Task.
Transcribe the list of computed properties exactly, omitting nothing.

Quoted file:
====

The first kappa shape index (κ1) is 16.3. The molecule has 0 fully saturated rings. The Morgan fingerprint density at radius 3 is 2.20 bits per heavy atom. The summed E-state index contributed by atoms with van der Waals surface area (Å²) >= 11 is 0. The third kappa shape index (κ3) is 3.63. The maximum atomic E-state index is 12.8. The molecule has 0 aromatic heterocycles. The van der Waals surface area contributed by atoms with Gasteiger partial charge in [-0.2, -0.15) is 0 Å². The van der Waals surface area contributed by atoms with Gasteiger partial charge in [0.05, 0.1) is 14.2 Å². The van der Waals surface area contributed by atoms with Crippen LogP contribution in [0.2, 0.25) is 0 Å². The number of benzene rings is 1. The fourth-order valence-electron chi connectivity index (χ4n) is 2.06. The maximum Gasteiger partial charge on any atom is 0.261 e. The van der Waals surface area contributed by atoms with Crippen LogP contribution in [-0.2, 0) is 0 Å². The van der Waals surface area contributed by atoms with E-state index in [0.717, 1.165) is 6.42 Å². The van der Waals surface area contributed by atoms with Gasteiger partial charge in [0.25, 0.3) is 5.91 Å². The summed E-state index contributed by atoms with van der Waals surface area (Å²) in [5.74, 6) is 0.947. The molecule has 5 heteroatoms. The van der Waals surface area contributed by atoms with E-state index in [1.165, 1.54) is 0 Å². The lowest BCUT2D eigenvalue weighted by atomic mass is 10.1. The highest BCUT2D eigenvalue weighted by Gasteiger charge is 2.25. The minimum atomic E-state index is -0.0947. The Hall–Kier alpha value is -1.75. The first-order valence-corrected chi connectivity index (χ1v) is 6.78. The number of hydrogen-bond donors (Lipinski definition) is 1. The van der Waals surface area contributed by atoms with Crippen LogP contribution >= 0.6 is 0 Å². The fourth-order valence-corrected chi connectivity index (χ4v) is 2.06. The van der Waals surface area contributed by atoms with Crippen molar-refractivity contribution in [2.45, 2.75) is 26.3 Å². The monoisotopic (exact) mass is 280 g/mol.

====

The first kappa shape index (κ1) is 16.3. The molecule has 0 fully saturated rings. The Morgan fingerprint density at radius 3 is 2.20 bits per heavy atom. The summed E-state index contributed by atoms with van der Waals surface area (Å²) >= 11 is 0. The third kappa shape index (κ3) is 3.63. The maximum atomic E-state index is 12.8. The molecule has 0 aromatic heterocycles. The van der Waals surface area contributed by atoms with Gasteiger partial charge in [-0.2, -0.15) is 0 Å². The van der Waals surface area contributed by atoms with Gasteiger partial charge in [0.05, 0.1) is 14.2 Å². The van der Waals surface area contributed by atoms with Crippen LogP contribution in [0.2, 0.25) is 0 Å². The number of benzene rings is 1. The fourth-order valence-electron chi connectivity index (χ4n) is 2.06. The maximum Gasteiger partial charge on any atom is 0.261 e. The van der Waals surface area contributed by atoms with Crippen LogP contribution in [-0.2, 0) is 0 Å². The van der Waals surface area contributed by atoms with E-state index in [0.717, 1.165) is 6.42 Å². The van der Waals surface area contributed by atoms with Gasteiger partial charge in [0.25, 0.3) is 5.91 Å². The summed E-state index contributed by atoms with van der Waals surface area (Å²) in [5.74, 6) is 0.947. The molecule has 5 heteroatoms. The van der Waals surface area contributed by atoms with E-state index in [1.165, 1.54) is 0 Å². The lowest BCUT2D eigenvalue weighted by atomic mass is 10.1. The highest BCUT2D eigenvalue weighted by Gasteiger charge is 2.25. The minimum atomic E-state index is -0.0947. The Hall–Kier alpha value is -1.75. The first-order valence-corrected chi connectivity index (χ1v) is 6.78. The number of hydrogen-bond donors (Lipinski definition) is 1. The van der Waals surface area contributed by atoms with Crippen LogP contribution >= 0.6 is 0 Å². The fourth-order valence-corrected chi connectivity index (χ4v) is 2.06. The van der Waals surface area contributed by atoms with Crippen molar-refractivity contribution in [2.45, 2.75) is 26.3 Å². The monoisotopic (exact) mass is 280 g/mol.